Pallenberg has appeared in more than a dozen films over a forty-year span. Most notably, she appeared as The Great Tyrant in Roger Vadim's 1968 cult-classic sci-fi film Barbarella, and as the sleeper wife of Michel Piccoli in the film Dillinger Is Dead (1969), directed by Marco Ferreri. She also had roles in the German crime thriller A Degree of Murder (1967) which featured music by Brian Jones, the cult film Candy (1968) as James Coburn's possessive nurse, Volker Schlöndorff's Michael Kohlhaas – Der Rebell which was filmed in Slovakia in 1969, and the 1970 avant-garde Performance in which she played the role of Pherber (actually filmed in 1968 but not released for two years).

Pallenberg appeared in a 1968 documentary about the Rolling Stones, Sympathy for the Devil, directed by French filmmaker Jean-Luc Godard. In a March 2007 interview, she related her encounters in Rome in 1960, while La Dolce Vita was being filmed, with Italian filmmakers such as Federico Fellini, Alberto Moravia, Luchino Visconti and Pier Paolo Pasolini.[15] In 1985 for the video of "Wild Boys" Duran Duran used the clip of Pallenberg from Barbarella.

Pallenberg has been portrayed in popular film and television. Monet Mazur played a young Pallenberg in the 2005 film Stoned, a biographical film about the last year of Brian Jones' life. In 2006 the NBC television show Studio 60 on the Sunset Strip included a story arc in which the character Harriet Hayes was hired to play Pallenberg in a film.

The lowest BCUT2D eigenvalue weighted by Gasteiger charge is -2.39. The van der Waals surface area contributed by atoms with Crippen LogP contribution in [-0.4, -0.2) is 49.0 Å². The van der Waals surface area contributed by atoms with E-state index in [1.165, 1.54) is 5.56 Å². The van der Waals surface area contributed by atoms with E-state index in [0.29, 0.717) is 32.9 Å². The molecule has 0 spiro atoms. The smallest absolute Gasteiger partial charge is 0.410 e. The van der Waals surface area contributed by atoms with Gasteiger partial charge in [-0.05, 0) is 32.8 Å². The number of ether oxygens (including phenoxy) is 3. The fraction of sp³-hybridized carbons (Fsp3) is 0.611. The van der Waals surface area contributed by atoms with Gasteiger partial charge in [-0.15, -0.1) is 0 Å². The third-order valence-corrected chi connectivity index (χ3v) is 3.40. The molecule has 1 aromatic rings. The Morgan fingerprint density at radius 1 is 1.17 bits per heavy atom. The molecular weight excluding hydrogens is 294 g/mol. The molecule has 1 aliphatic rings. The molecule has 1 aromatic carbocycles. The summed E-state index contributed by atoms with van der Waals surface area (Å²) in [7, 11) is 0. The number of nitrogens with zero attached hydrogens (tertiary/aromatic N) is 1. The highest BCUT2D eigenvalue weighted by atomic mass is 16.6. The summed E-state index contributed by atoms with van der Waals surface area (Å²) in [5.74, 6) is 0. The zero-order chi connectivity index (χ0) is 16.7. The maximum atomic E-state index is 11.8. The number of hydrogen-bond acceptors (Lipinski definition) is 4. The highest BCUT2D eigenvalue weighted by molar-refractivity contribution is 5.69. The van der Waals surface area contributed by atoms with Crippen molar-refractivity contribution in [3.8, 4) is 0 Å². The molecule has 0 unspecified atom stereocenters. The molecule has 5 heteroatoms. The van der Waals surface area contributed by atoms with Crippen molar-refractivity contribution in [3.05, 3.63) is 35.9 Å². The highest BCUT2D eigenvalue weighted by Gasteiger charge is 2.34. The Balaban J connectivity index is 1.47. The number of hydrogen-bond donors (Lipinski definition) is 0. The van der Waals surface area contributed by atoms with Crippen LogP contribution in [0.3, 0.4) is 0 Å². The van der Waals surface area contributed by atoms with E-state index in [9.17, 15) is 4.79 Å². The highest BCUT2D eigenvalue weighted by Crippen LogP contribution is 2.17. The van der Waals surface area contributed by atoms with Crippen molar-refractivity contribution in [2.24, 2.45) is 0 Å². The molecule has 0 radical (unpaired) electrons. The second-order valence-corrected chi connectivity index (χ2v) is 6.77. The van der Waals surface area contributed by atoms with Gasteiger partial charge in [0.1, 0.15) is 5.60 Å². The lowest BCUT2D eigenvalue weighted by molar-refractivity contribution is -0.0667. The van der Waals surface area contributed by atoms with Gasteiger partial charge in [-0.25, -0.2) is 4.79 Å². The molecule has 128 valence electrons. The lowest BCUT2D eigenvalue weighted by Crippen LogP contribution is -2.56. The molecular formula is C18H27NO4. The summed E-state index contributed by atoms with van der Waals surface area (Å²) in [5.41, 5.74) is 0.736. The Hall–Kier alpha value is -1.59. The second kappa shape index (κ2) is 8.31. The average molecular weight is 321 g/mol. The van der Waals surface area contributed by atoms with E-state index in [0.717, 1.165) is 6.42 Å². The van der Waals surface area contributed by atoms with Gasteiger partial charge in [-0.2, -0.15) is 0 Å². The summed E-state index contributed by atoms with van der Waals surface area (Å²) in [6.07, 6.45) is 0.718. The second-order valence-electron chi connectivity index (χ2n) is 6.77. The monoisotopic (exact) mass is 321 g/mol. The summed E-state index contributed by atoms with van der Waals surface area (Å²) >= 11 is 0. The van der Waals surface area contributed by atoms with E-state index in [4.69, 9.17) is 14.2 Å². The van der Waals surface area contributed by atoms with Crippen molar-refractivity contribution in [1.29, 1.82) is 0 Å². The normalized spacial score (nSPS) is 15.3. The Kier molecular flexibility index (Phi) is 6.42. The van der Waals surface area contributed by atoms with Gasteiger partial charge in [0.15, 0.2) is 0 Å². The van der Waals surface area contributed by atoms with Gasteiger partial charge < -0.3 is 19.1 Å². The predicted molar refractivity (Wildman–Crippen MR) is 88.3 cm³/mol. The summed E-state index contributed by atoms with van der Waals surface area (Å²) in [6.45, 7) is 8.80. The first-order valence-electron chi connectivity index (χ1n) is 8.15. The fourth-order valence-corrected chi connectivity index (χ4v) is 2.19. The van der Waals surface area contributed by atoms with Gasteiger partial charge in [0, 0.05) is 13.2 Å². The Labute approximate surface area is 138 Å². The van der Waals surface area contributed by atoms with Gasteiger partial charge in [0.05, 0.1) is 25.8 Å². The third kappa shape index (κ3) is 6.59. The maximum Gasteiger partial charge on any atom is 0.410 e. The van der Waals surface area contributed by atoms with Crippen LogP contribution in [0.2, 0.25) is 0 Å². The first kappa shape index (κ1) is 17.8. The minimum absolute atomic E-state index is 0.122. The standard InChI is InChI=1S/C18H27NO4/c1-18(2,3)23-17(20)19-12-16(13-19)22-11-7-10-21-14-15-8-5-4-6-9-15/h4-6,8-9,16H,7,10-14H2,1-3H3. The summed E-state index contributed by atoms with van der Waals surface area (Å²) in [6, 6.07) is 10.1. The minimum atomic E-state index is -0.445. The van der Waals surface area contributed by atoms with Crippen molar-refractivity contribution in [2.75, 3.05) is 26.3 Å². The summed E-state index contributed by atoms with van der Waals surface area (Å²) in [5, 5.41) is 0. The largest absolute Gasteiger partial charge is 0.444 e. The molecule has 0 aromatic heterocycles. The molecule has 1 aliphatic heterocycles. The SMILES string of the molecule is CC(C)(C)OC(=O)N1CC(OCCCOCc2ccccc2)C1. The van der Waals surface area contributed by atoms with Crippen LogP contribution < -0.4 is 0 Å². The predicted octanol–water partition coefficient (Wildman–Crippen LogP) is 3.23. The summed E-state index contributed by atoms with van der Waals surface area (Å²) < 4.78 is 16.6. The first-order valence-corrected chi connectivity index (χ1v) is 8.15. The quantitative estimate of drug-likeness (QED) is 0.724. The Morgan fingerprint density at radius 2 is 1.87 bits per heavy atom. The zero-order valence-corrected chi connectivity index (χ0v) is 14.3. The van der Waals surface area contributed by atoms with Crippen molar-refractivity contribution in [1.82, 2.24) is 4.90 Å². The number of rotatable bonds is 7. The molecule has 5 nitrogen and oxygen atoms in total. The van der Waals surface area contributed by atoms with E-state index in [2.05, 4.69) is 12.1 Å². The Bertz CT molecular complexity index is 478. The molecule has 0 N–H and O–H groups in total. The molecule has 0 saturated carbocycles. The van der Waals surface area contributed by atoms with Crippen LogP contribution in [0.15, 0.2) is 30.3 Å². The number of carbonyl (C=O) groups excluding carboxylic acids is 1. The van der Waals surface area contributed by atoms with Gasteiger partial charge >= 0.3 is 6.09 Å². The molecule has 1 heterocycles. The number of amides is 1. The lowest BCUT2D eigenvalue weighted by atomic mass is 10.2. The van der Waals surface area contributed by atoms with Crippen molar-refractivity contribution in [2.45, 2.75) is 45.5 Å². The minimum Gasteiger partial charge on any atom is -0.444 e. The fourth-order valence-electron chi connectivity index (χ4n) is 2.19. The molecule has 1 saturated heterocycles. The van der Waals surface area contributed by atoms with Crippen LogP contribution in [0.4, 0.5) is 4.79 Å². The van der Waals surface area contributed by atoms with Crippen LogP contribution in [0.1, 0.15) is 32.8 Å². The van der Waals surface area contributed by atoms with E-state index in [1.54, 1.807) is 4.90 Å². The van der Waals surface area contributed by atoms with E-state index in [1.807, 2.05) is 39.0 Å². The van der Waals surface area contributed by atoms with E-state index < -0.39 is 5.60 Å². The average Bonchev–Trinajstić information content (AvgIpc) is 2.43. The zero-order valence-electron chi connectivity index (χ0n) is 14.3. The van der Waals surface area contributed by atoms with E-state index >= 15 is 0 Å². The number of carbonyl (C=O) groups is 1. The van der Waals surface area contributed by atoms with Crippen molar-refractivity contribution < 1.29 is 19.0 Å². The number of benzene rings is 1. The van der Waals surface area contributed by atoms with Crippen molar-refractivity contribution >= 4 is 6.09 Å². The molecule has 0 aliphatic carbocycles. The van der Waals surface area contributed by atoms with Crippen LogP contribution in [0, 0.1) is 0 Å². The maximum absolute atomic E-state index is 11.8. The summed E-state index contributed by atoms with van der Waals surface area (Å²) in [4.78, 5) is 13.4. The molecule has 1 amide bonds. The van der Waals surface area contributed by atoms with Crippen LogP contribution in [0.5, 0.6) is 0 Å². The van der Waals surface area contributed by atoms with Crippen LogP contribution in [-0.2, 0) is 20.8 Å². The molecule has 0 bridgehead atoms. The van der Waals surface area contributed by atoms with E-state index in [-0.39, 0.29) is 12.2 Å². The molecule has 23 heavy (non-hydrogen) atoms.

Pallenberg studied fashion design as a mature student at Central Saint Martins in London; she graduated in 1994.[2] She now divides her time between New York City and Europe, and sporadically appears in public as a party DJ. Pallenberg has five grandchildren.



  1. ^ a b Charone, Barbara. Keith Richards: Life As a Rolling Stone. Garden City, New York: Doubleday, 1982
  2. ^ a b c Barber, Lynn (24 February 2008). "Lady Rolling Stone". The Observer. Retrieved 26 October 2008. 
  3. ^ Wyman, Bill. Stone Alone. p. 409.  
  4. ^ Bill Wyman. Stone Alone. pp. 409–410
  5. ^ Bill Wyman. Stone Alone. pp. 491–495
  6. ^ Richards, Keith.  Richards, Keith. Life. 2010
  7. ^ Sullivan, Chris (23 March 2007). "Performance: Anita Pallenberg talks about the notorious Sixties film". The Independent. .
  8. ^ a b Hotchner, A.E. Blown Away: The Rolling Stones and the Death of the Sixties. New York: Simon and Schuster, 1990
  9. ^ Sanchez, Tony. Up & Down with the Rolling Stones. New York: Da Capo Press, 1996 (originally 1980)
  10. ^ Sanchez, 116
  11. ^ Richards, Keith. Life. Back Bay Books, 2010, p. 380.
  12. ^ Sandford, Christopher. Keith Richards: Satisfaction, Carroll & Graf: New York, 2003, p. 227
  13. ^ "Keith Richards – Interview". Rolling Stone (magazine) 12 November 1981.
  14. ^ "Mick Jagger Steps Out – Interview". Rolling Stone (magazine) 14 February 1985
  15. ^ Anita Pallenberg's interview with The Independent 16 March 2007

External links